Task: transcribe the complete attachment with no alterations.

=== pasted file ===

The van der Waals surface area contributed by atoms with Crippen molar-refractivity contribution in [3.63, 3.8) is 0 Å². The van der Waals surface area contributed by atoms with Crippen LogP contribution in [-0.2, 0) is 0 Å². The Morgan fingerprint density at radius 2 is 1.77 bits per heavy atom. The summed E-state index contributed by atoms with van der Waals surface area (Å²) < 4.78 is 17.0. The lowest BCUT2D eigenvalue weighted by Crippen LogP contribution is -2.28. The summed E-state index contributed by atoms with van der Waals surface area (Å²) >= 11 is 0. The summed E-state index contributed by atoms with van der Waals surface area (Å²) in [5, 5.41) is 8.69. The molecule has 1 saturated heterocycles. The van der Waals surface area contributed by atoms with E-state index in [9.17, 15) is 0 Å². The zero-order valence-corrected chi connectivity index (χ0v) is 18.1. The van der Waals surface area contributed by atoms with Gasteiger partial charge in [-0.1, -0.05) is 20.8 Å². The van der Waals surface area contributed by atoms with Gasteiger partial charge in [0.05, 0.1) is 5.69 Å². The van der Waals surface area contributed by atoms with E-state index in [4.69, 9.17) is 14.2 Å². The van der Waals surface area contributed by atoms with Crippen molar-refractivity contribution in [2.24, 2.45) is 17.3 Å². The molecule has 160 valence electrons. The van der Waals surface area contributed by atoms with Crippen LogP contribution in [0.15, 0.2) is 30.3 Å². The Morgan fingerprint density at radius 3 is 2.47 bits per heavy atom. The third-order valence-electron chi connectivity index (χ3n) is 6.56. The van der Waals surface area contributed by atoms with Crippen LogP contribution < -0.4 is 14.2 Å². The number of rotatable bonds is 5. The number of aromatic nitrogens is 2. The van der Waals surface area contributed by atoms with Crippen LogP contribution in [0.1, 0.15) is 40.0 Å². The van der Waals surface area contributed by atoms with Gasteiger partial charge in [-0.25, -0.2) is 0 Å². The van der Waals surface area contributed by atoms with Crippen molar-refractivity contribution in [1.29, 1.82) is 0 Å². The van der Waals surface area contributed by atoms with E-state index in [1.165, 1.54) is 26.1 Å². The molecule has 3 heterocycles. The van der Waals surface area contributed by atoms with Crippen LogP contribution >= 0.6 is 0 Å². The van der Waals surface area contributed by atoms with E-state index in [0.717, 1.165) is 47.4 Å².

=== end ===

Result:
The van der Waals surface area contributed by atoms with Crippen molar-refractivity contribution in [3.63, 3.8) is 0 Å². The van der Waals surface area contributed by atoms with Crippen LogP contribution in [-0.2, 0) is 0 Å². The Morgan fingerprint density at radius 2 is 1.77 bits per heavy atom. The summed E-state index contributed by atoms with van der Waals surface area (Å²) < 4.78 is 17.0. The lowest BCUT2D eigenvalue weighted by Crippen LogP contribution is -2.28. The summed E-state index contributed by atoms with van der Waals surface area (Å²) >= 11 is 0. The summed E-state index contributed by atoms with van der Waals surface area (Å²) in [5, 5.41) is 8.69. The molecule has 1 saturated heterocycles. The van der Waals surface area contributed by atoms with E-state index in [9.17, 15) is 0 Å². The zero-order valence-corrected chi connectivity index (χ0v) is 18.1. The van der Waals surface area contributed by atoms with Gasteiger partial charge in [-0.1, -0.05) is 20.8 Å². The van der Waals surface area contributed by atoms with Gasteiger partial charge in [0.05, 0.1) is 5.69 Å². The van der Waals surface area contributed by atoms with E-state index in [4.69, 9.17) is 14.2 Å². The van der Waals surface area contributed by atoms with Crippen molar-refractivity contribution in [2.24, 2.45) is 17.3 Å². The molecule has 160 valence electrons. The van der Waals surface area contributed by atoms with Crippen LogP contribution in [0.15, 0.2) is 30.3 Å². The Morgan fingerprint density at radius 3 is 2.47 bits per heavy atom. The third-order valence-electron chi connectivity index (χ3n) is 6.56. The van der Waals surface area contributed by atoms with Crippen LogP contribution < -0.4 is 14.2 Å². The number of rotatable bonds is 5. The number of aromatic nitrogens is 2. The van der Waals surface area contributed by atoms with Crippen LogP contribution in [0.1, 0.15) is 40.0 Å². The van der Waals surface area contributed by atoms with Gasteiger partial charge in [-0.25, -0.2) is 0 Å². The van der Waals surface area contributed by atoms with Crippen molar-refractivity contribution in [1.29, 1.82) is 0 Å². The van der Waals surface area contributed by atoms with E-state index in [1.165, 1.54) is 26.1 Å². The molecule has 3 heterocycles. The van der Waals surface area contributed by atoms with Crippen LogP contribution >= 0.6 is 0 Å². The van der Waals surface area contributed by atoms with E-state index in [0.717, 1.165) is 47.4 Å².